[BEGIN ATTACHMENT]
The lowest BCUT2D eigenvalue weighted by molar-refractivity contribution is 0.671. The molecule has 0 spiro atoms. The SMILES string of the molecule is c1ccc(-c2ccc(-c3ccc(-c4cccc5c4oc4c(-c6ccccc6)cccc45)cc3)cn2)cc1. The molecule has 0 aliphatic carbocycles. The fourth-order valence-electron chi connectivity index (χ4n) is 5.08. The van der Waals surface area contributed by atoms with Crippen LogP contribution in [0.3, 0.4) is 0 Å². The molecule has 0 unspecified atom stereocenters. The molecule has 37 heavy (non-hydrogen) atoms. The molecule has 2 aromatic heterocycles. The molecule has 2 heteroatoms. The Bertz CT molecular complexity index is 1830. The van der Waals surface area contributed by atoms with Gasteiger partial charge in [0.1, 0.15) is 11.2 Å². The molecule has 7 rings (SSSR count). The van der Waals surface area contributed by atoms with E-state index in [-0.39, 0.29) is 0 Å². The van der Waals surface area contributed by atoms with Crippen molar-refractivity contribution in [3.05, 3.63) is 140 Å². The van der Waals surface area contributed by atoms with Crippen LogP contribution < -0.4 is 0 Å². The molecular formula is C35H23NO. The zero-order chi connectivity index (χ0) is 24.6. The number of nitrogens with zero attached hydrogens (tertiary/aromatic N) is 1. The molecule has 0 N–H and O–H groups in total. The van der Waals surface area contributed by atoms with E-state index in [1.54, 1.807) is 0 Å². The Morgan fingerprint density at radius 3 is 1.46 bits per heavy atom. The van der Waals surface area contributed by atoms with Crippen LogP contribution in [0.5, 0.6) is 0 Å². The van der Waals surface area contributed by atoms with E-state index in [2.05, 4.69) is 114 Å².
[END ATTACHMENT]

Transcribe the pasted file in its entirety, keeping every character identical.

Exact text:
The lowest BCUT2D eigenvalue weighted by molar-refractivity contribution is 0.671. The molecule has 0 spiro atoms. The SMILES string of the molecule is c1ccc(-c2ccc(-c3ccc(-c4cccc5c4oc4c(-c6ccccc6)cccc45)cc3)cn2)cc1. The molecule has 0 aliphatic carbocycles. The fourth-order valence-electron chi connectivity index (χ4n) is 5.08. The van der Waals surface area contributed by atoms with Crippen LogP contribution in [0.3, 0.4) is 0 Å². The molecule has 0 unspecified atom stereocenters. The molecule has 37 heavy (non-hydrogen) atoms. The molecule has 2 aromatic heterocycles. The molecule has 2 heteroatoms. The Bertz CT molecular complexity index is 1830. The van der Waals surface area contributed by atoms with Gasteiger partial charge in [0.1, 0.15) is 11.2 Å². The molecule has 7 rings (SSSR count). The van der Waals surface area contributed by atoms with E-state index in [-0.39, 0.29) is 0 Å². The van der Waals surface area contributed by atoms with Crippen molar-refractivity contribution in [3.05, 3.63) is 140 Å². The van der Waals surface area contributed by atoms with Crippen LogP contribution < -0.4 is 0 Å². The molecular formula is C35H23NO. The zero-order chi connectivity index (χ0) is 24.6. The number of nitrogens with zero attached hydrogens (tertiary/aromatic N) is 1. The molecule has 0 N–H and O–H groups in total. The van der Waals surface area contributed by atoms with E-state index in [1.54, 1.807) is 0 Å². The Morgan fingerprint density at radius 3 is 1.46 bits per heavy atom. The van der Waals surface area contributed by atoms with Crippen LogP contribution in [0.5, 0.6) is 0 Å². The van der Waals surface area contributed by atoms with E-state index in [2.05, 4.69) is 114 Å².